I was reminded of the line from John Keats’ Ode to a Nightingale in which he laments of living in a world “where but to think is to be full of sorrow and leaden eyed despair.” It’s true, isn’t it? Thinking is not always easy or pleasant. But here’s what’s important to realize: Keats was not so filled with sorrow and leaden eyed despair that he couldn’t write a poem, a poem for others to read, a poem about sorrow and leaden eyed despair! And Joe, too, I suddenly realized, was demonstrating a kind of elaborate thoughtfulness in so publicly rejecting thoughtfulness. Truly thoughtless people don’t usually think about whether or not thoughtfulness is useful. Keats wrote a jubilant ode about his despair; Joe wrote thoughtful letters to the editor about the advantages of thoughtlessness. What better way to demonstrate the usefulness of his training in thinking? I didn’t continue the public discussion with Joe, the Spanish major cum sophist. I let him have the last word. But I don’t think his perspective is atypical. And it does force those of us in the Academy to rethink some of our easy assumptions about the value of thoughtfulness in the real world. In his classic treatise of 1873, The Idea of a University, John Henry Newman distinguishes between “two methods of Education; the one aspires to be philosophical, the other to be mechanical: the one rises toward ideas, the other is exhausted upon what is particular and external” (Gamble, p. 520).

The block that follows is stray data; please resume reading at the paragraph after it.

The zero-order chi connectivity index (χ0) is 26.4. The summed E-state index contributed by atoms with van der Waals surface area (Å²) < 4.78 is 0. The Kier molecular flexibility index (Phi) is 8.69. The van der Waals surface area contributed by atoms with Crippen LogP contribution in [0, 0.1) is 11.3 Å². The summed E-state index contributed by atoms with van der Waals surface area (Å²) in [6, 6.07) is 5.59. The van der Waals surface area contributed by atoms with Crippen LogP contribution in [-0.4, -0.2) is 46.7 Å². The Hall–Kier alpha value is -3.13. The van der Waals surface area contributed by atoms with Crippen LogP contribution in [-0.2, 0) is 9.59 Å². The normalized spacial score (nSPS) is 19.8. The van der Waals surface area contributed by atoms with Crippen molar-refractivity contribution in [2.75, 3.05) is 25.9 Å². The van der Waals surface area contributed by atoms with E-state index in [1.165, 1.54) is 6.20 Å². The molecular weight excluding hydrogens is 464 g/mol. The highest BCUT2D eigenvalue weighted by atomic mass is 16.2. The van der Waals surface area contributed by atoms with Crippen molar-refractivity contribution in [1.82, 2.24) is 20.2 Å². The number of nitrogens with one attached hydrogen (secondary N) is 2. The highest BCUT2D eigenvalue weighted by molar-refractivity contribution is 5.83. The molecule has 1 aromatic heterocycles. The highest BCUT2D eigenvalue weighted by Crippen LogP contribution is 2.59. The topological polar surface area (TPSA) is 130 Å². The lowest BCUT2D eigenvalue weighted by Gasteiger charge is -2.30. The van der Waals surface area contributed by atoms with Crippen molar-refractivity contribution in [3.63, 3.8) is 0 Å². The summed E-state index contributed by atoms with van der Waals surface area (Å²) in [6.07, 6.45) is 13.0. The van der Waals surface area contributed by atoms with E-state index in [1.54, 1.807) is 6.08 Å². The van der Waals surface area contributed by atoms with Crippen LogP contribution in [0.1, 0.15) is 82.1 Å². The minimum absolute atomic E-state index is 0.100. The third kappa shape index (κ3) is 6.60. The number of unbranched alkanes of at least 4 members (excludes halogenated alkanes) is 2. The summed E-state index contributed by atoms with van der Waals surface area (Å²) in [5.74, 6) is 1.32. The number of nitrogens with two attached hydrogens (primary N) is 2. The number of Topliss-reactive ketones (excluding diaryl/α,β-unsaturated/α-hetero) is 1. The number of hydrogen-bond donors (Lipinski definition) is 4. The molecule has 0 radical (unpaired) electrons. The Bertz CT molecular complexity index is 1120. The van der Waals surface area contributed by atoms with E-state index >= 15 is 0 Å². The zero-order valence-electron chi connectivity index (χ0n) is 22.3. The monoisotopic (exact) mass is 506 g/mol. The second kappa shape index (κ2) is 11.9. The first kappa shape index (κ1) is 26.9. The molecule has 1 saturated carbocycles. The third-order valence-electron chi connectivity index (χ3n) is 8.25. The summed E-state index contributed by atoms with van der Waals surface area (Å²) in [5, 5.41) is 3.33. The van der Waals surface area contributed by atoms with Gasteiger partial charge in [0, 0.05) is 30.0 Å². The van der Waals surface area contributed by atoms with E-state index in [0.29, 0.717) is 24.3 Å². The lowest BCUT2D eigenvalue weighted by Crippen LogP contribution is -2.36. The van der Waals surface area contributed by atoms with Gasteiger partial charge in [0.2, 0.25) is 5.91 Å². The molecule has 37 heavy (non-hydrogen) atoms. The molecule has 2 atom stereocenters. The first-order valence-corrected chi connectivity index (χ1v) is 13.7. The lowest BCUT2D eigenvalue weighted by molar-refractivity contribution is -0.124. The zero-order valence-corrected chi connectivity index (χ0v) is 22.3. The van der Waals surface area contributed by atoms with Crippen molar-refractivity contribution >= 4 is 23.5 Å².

This seems to me to get at the heart of our present predicament. Rather than perpetuating the divide, university level educators need to find ways to shows that the ideal and the philosophical are not entirely incompatible with the mechanical, the particular, and the external. The art of thinking is not just a matter of theoretical knowledge, but it is also about applied wisdom; it embraces ideas and ideals as well as the particular and the external, as Newman puts it. Abstract ideas have real power and applicability and usefulness, not just for professors and nerds, but for every educated student, worker, and citizen in America. After his experience in courses that involved advanced training in grammar, rhetoric, and logic at our large, nameless, midwestern university, Joe had gained the ability to read analytically the ideas of some of the most complicated thinkers the world has ever known...and to reject them. He had learned how to argue eloquently for the validity of his own ideas in a printed exchange...and to take on a professor. He had developed the ability to think through claims of others...and to make his own arguments that the examined life is not the only life that’s really worth living. And, best of all, he could not help but share his knowledge with others, to make the community around him wiser and better because of what he had learned. So, Joe, the Spanish major, is perhaps the most powerful testimony, of all, to the utility of the not-so-trivial arts of the classical trivium.